New research from Cal Poly San Luis Obispo and North Carolina State University suggests that women may be better at writing code than men.
The study looked at data from GitHub and found that code changes suggested by women are more likely to be accepted than changes suggested by men, but only when the woman’s gender was not publicly available.
In cases where a user’s gender was publicly available, code suggestions made by women were more likely to be rejected.
The authors of the study wrote that the data suggests that a bias against women exists despite the overall competency of women programmers on GitHub.
“Surprisingly, our results show that women’s contributions tend to be accepted more often than men’s. However, when a woman’s gender is identifiable, they are rejected more often. Our results suggest that although women on GitHub may be more competent overall, bias against them exists nonetheless.”
BBC News reports that the study is still awaiting peer review.
GitHub is a publicly available, web-based Git repository where members are able to upload their code. Other users are able to view the code and suggest revisions, which are known as pull requests. Although anyone can suggest a pull request, the owner of the project has to accept, or merge, the pull request for it to go through.
Students at Cal Poly San Luis Obispo and North Carolina State University looked at pull request data from GitHub to determine whether any gender bias could be detected, in a PeerJ preprint that has not yet been peer reviewed.
The 12 million users of GitHub are not required to provide a gender when making an account, but the authors of the study used various means to determine the genders of 1.4 million users.
According to the Daily Dot, user profiles from GitHub were cross-referenced with Google+ and other sources to determine gender, but information they found on individual women will not be released due to safety concerns.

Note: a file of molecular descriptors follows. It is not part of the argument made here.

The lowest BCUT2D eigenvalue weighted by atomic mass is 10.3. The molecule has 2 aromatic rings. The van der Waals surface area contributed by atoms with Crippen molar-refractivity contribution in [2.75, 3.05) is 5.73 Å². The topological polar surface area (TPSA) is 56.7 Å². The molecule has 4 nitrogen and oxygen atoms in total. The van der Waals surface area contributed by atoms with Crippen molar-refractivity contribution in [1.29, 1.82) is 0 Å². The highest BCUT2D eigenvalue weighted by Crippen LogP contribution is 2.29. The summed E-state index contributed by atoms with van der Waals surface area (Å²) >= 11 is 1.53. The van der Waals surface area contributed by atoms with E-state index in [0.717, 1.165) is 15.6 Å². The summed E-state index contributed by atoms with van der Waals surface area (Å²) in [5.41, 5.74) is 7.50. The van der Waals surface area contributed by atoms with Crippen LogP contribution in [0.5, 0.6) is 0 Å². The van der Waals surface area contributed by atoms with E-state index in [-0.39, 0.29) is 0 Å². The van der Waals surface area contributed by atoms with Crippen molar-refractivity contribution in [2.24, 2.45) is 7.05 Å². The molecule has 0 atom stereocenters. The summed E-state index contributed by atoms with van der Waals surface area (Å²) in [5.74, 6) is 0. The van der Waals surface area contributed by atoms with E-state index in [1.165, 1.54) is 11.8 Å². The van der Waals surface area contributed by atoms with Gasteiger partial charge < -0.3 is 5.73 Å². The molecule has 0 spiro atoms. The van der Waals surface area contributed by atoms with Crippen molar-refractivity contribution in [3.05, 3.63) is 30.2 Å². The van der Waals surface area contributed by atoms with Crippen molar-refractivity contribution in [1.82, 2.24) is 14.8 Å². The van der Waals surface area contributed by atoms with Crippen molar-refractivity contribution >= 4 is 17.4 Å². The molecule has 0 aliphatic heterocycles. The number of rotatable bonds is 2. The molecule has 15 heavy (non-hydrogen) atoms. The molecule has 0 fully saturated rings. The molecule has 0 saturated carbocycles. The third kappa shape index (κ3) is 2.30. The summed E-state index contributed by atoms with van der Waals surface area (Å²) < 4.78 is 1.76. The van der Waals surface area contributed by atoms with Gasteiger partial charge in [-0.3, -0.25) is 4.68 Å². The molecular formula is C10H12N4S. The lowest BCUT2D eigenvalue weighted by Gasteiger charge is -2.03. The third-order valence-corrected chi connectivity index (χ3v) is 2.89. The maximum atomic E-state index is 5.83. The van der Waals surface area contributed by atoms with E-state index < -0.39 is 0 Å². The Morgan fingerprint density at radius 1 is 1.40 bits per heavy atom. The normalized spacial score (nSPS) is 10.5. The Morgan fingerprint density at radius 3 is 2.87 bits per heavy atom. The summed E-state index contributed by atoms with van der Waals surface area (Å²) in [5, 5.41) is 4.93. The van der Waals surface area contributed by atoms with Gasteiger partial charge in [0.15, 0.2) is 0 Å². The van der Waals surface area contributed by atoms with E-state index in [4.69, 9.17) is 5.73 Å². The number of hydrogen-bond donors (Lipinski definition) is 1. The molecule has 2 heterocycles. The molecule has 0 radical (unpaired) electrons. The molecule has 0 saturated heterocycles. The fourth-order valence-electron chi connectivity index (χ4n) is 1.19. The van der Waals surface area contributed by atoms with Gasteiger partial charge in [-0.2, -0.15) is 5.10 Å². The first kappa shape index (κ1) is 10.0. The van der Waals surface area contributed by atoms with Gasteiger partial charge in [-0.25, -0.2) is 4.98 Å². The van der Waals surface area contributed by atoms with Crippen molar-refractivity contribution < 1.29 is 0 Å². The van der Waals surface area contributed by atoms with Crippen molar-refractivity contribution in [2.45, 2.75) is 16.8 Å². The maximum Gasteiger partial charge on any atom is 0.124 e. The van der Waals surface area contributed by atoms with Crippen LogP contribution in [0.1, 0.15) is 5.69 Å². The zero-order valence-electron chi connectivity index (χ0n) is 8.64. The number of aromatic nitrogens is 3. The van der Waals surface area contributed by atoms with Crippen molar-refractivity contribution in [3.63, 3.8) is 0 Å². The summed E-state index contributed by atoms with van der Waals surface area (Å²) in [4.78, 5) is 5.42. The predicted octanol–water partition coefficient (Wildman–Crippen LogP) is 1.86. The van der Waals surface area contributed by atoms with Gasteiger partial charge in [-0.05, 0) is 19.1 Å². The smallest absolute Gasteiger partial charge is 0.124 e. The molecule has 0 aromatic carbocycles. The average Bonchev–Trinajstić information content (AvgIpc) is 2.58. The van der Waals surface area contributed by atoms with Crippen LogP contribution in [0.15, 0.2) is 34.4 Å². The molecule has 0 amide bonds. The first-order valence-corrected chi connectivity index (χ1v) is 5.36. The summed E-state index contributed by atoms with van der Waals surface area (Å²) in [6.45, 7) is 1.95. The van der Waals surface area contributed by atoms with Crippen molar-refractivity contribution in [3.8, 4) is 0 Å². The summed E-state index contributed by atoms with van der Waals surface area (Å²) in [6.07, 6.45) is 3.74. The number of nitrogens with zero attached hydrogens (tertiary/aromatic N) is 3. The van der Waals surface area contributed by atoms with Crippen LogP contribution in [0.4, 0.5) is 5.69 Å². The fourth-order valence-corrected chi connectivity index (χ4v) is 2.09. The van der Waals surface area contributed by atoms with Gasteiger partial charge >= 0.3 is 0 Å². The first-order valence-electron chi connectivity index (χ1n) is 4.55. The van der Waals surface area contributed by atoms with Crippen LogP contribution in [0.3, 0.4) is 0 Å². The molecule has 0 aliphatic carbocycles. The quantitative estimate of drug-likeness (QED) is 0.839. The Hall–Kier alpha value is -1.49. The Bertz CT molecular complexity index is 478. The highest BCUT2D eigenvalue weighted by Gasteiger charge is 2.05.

With gender information for 1.4 million GitHub users, the study looked at 3 million pull requests. According to that data, pull requests from women had a 78.6 percent merge rate, while requests from men had a 74.6 percent merge rate.
According to the Daily Dot, the researchers attempted to explain why women were more likely to have suggestions accepted on GitHub by looking closely at the actual pull requests. They checked to see if women were making more urgent requests than men, or if women were submitting more minor changes, but they found no such correlation.
In fact, they found that women are likely to have larger pull requests than men and are less likely “to serve an immediate project need.”
When the researchers looked at requests where the user’s gender was easily identifiable on GitHub, the numbers changed.
“Our results suggest that although women on GitHub may be more competent overall, bias against them exists nonetheless,” the student researchers wrote.
Both men and women in the outsider group showed decreased acceptance rates when their gender was available, but the drop off was sharper for women.
The authors of the study do admit that their results could be skewed if any of the users they looked at were actually robots, or if men and women misrepresent their genders at different rates. For instance, their study could have mislabeled men as women on GitHub, and vice versa, based on their Google+ profiles or other outside data.
If the findings of the study are valid, they appear to suggest that women are as competent as their male colleagues, in the realm of coding, although they likely face an inherent gender bias in regard to their work.
According to BBC News, women are underrepresented in the field, with women accounting for only 16 percent of Facebook’s and 18 percent of Google’s tech staffs as of 2015.
Do you think women really are better at coding than men, or is there another explanation that the authors of the GitHub study didn’t explore?
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